In Aberystwyth Robotics Club we have a series of special events – pumpkin hack in late October, Christmas Card Circuits in December, Beach lab (robots on the prom) in June/July … These are outreach events designed to get people who don’t come to the regular weekly after-school clubs to have a go at building stuff.
Some time back, due to workload and other stuff, I stepped back from the weekly after school club and now I concentrate on running these “specials”. As a new one this year, for Easter, we decided to do something egg-citing and run a robot egg race. This blog post summarises our process for setting this up – from planning through setup to evaluation.
Planning the event and running a pilot
The idea was to use lego robots, string, drainpipes, and pretty much anything else we could lay our hands on, to take an egg around Old College. We’re very lucky to have access to Old College, which has balconies, ramps, stairs, multiple rooms, and all sorts of furniture we’re able to shift around. Back in January we had a planning meeting one Sunday afternoon, and thought about the space then tried to make robots ourselves that could do the right kind of thing. The general idea was to have a series of stages – some easier than others – with each stage starting and finishing on a piece of carpet. When you’re on the carpet you can move the egg from one robot to the next. This meant that the robots had to be able to perform the moving of the egg but not the handing over of the egg (simplifying the task considerably).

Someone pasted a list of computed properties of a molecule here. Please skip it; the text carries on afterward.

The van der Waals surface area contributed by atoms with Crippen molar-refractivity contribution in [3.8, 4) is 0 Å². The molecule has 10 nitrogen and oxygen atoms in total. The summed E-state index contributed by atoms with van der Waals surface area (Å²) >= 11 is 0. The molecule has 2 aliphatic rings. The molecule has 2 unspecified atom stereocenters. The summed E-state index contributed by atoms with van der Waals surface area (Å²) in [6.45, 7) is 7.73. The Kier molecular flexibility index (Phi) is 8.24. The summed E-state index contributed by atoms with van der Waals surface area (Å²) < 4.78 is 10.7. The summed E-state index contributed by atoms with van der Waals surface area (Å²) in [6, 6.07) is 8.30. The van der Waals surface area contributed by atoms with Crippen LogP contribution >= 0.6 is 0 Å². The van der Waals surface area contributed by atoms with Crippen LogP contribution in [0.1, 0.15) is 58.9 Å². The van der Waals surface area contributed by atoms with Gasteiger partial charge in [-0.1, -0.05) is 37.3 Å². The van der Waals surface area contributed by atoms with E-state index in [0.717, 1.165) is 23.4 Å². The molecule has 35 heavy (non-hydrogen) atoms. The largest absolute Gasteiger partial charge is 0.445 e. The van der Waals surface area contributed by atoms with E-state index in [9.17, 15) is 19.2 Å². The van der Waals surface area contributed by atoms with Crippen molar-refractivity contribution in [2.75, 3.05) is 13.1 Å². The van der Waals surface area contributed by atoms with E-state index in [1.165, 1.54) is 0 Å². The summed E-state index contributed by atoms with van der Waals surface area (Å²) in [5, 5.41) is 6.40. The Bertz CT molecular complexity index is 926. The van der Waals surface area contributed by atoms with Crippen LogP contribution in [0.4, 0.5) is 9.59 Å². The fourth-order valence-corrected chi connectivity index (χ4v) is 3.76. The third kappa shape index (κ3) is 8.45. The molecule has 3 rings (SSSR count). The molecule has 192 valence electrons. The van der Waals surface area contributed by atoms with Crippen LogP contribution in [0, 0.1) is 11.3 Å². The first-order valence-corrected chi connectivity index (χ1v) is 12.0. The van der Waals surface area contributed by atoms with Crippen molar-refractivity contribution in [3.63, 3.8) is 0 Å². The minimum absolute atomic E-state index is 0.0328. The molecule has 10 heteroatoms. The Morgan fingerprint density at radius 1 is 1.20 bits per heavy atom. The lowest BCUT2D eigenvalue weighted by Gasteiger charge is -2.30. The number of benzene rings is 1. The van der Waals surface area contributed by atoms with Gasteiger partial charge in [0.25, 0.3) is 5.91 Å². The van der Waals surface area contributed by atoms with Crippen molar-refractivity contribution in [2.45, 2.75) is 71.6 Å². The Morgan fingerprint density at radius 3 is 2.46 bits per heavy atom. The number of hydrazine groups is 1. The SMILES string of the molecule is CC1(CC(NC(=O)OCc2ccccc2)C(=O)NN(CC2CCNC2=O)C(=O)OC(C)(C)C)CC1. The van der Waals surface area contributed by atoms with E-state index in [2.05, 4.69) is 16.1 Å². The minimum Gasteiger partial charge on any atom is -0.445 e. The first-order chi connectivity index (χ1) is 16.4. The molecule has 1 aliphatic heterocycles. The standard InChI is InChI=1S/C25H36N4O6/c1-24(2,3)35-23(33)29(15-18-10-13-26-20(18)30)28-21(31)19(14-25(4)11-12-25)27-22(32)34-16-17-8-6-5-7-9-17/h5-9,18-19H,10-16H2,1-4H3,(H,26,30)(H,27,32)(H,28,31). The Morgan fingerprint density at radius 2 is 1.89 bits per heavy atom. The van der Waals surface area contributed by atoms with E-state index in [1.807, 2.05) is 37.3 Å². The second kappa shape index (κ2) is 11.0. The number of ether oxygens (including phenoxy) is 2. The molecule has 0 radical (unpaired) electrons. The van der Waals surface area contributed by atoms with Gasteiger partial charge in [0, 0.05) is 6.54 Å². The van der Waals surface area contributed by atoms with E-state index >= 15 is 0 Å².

Thinking about the space we came up with a plan., which was basically a list of different challenges for our robotics teams to solve.
- Across a gap between tables
- Up a ramp and down some stairs
- Up a few stairs and around a corner
- Across the flat (with a bit of a slalom)
- Up to the balcony
- Down the stairs
Our robots – created during the planning session – were able to deal with versions of these challenges. “Up a ramp and down a stair” was I think the most complex robot we built – it had an egg-holder with a winch so when it got to the top of the ramp it could let the egg down gently.